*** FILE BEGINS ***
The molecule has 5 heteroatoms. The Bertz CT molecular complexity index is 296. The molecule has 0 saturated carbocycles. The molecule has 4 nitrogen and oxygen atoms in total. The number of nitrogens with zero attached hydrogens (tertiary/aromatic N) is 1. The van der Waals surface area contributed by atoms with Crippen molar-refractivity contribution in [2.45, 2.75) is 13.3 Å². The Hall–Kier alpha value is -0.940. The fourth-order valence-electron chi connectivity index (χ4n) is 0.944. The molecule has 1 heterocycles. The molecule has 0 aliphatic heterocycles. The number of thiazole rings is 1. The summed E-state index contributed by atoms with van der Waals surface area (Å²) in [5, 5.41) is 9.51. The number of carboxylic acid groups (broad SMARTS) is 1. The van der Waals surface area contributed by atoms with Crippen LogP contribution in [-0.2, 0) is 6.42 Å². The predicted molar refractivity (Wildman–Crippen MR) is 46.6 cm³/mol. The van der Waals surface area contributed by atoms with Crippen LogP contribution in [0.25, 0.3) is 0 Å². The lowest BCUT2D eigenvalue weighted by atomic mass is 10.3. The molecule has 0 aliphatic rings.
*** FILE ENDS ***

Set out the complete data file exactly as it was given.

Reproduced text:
The molecule has 5 heteroatoms. The Bertz CT molecular complexity index is 296. The molecule has 0 saturated carbocycles. The molecule has 4 nitrogen and oxygen atoms in total. The number of nitrogens with zero attached hydrogens (tertiary/aromatic N) is 1. The van der Waals surface area contributed by atoms with Crippen molar-refractivity contribution in [2.45, 2.75) is 13.3 Å². The Hall–Kier alpha value is -0.940. The fourth-order valence-electron chi connectivity index (χ4n) is 0.944. The molecule has 1 heterocycles. The molecule has 0 aliphatic heterocycles. The number of thiazole rings is 1. The summed E-state index contributed by atoms with van der Waals surface area (Å²) in [5, 5.41) is 9.51. The number of carboxylic acid groups (broad SMARTS) is 1. The van der Waals surface area contributed by atoms with Crippen LogP contribution in [-0.2, 0) is 6.42 Å². The predicted molar refractivity (Wildman–Crippen MR) is 46.6 cm³/mol. The van der Waals surface area contributed by atoms with Crippen LogP contribution in [0.25, 0.3) is 0 Å². The lowest BCUT2D eigenvalue weighted by atomic mass is 10.3. The molecule has 0 aliphatic rings.